As of today, phase one of my giant A-frame greenhouse is complete. It stands about 12 feet high, 24 feet wide, and 48 feet long. I have a single layer of 6mm plastic on the north and south sides with the ends currently open. I plan to enclose them before the frosts this fall (that’s phase two), but I’ll leave them open throughout the summer.
The entire structure is built on top of fence posts. I did this because my lumber wasn’t treated – this way the wood won’t sit on the ground a rot right away. The lumber for the structure is just rough 2×6 boards that I got for a real deal. It’s in pretty rough shape (warped and cracked), but it’ll do for this purpose. It’s cross-braced by some wire my father-in-law had, and the the plastic cost a total of $80. The raised beds are made with 2×10. All said and done – it cost me about $160, plus a good chunk of my time. I’m glad I’m done this far – it was a lot of work. Now I get to do the fun part – planting, growing, and enjoying!
Originally I was going to have a water trench down the middle to for heat storage, but with small children around I opted for a compost trench that should let off quite a bit of heat anyway. Well, see how it goes.
I’m not sure how well the plastic will stand up, but I’m hoping it’ll last the year anyway. If it doesn’t, I’ll have to pay for the more expensive (but much better) 11 mils woven poly.
21 replies on “My Giant $160 A-Frame Greenhouse”
Great job! I can’t wait to see your garden growing.
Now I know where you’ve been….working outside…lol! Good JOB!So, you are going to use this for the summer months, correct?….what are you going to plant in the raised beds?
The primary purpose of this greenhouse is to keep the hail from destroying all my tender crops. I live right in the center of Alberta’s “hail alley” and we’ve had bad hail every year I’ve lived here. So, this is one one I can try to keep them a little safer.
If it works, phase two is to add ends and be able to get things going earlier in spring and keep them later in the fall. I won’t try to heat it though – just passive heating.
I’ve got tomatoes, cucumbers, watermelons, a couple Dill’s Giant Pumpkins, and some peppers ready to go out there. I’ll likely experiment with a whole lot of other misc things too.
Might want to consider tuftex poly sheets instead, as it is hail rated and warrantied. Also the corrugate does well with snow.
HI, AWESOME GREENHOUSES. I AM NEW TO GREENHOUSES, AND ABOUT AS BROKE AS EVERYONE ELSE, BUT I WANT TO FEED MY FAMILY FRUIT AND VEG THAT IS NOT SATURATED IN CHEMICALS. WE LIVE AROUND COCOA BEACH FLORIDA ON THE MAINLAND WITH A HORRIBLE FERAL CAT PROBLEM, HENSE THE NEED FOR AN ENCLOSED STRUCTURE. WHAT WOULD YOU SUGGEST THAT WOULD BE STURDY ENOUGH TO HANDLE THE NOT HURRICANE RELATED WIND AND STORMS? THANKS ANGEL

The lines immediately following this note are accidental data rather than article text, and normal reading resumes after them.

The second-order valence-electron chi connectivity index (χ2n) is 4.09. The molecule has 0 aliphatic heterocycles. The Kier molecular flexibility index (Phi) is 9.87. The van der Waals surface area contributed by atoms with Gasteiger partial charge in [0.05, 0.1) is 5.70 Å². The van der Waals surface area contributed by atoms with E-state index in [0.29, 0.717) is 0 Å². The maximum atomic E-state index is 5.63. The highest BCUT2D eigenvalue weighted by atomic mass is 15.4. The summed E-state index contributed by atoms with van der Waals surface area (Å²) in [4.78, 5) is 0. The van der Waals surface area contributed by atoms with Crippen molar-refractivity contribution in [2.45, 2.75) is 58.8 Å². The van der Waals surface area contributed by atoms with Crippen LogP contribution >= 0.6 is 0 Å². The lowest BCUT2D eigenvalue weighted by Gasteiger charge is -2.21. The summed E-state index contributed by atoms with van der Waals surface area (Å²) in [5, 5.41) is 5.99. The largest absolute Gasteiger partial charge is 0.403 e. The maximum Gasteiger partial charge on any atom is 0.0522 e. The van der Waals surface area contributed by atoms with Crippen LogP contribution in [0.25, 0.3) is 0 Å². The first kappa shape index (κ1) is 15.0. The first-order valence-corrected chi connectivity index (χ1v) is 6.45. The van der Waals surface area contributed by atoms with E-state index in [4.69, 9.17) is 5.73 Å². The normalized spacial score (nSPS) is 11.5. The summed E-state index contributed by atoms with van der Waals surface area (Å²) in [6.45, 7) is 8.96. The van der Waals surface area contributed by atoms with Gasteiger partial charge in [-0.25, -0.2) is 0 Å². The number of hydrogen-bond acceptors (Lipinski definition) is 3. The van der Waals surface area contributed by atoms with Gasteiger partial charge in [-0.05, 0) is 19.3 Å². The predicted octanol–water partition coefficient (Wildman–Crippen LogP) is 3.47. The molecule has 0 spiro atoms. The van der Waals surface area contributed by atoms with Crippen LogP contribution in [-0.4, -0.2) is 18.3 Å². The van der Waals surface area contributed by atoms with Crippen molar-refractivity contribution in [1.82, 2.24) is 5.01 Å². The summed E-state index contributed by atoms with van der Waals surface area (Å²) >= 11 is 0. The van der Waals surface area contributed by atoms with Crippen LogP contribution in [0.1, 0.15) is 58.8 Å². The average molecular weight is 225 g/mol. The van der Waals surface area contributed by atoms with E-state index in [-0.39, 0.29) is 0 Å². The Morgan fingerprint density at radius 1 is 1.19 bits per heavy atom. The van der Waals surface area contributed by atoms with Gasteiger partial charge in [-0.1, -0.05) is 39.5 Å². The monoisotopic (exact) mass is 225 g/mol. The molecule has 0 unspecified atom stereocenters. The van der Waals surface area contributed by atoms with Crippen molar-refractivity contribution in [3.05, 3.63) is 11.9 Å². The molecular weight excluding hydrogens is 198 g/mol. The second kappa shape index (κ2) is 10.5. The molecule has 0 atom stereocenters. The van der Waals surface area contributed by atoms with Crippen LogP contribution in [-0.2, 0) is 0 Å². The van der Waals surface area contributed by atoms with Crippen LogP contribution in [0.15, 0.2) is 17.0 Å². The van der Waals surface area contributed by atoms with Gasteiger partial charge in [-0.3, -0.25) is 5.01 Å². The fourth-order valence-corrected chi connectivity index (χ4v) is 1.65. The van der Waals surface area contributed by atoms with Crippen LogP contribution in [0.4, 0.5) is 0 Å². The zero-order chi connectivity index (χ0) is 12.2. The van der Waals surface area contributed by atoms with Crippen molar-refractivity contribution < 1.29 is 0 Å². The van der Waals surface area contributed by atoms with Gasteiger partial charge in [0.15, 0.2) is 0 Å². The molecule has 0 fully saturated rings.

Hurricane winds would devastate any DIY greenhouse. Build it so when there is an approaching hurricane you can disassemble it in a hurry and stow it away until it passes or until hurricane season is over.
built this and is awesome. now gophers r diging under greenhouse and ate everything. ideas??????
Steve: I don’t a much trouble with gophers (although I’ve had a deer make its bed in my beds when I leave the greenhouse door open), so I’m not sure what to recommend for you other than traps. Perhaps someone else has an idea?
you could dig a 2 ft trench and pack it with chicken wire around the parameter.
“plant” chicken wire about eighteen inches below ground
also gopher hate the ultrasonic “kick” from mini windmills into the earth.
you may consider photovoltaic powered ultrosound devices and augment them.
don hall / bearcreekresearch
We call them Woodchucks here in upstate New York, and after you shoot the thing, bow and arrow is fine, dress them out being especially careful to remove the glands on the rear legs. Soak them an hour or two in salt water to draw out any blood. They are vegetarian, so much like rabbit, although they can be greasy late in the summer when putting on fat to get through the winter…We prefer to can them in marinate when we have several. Flavors and tenderizes the meat. Happy hunting.
Could you please post how to build it?
Tripp: I’ll have to consider that for one of my future posts! But I’d have to try to explain everything from memory, as I have since moved from that yard.
Okay thank you though
We found that if you roll the plastic around the wood and screw it down it will not tear. just helpful hints.
we have had a hard time keeping our doors shut and tight to the frame. any ideas.
Hi, I was wondering how you attached the 2x6s to the fence posts? Did you just cut them at 45 degrees and screw them in with a few screws? Thanks.
Ivan: The angled 2×6 were attached to a flat 2×6 before the flat 2×6 was nailed down to the post. (But yes, the angled ones were cut at the 45 and toenailed in.)
How has the greenhouse held up throughout the years? Would you do anything differently? I’m going to build an almost identical container next year in northern oregon. Thanks for your post!
Ian: The plastic on this version was way too thin to hold up. If I had used the 11mil woven poly from NorthernGreenhouse.com (Like I did with my other greenhouses) it would have held up much better. My brother has one just like this that has held up great for years now.
Hi! Looking for an walipini expert to do a video chat with my class. Would you be willing to do something like this?
Awesome! Gonna build one very similar using ur idea as the wind here in Oklahoma requires a slanted wall. Thanx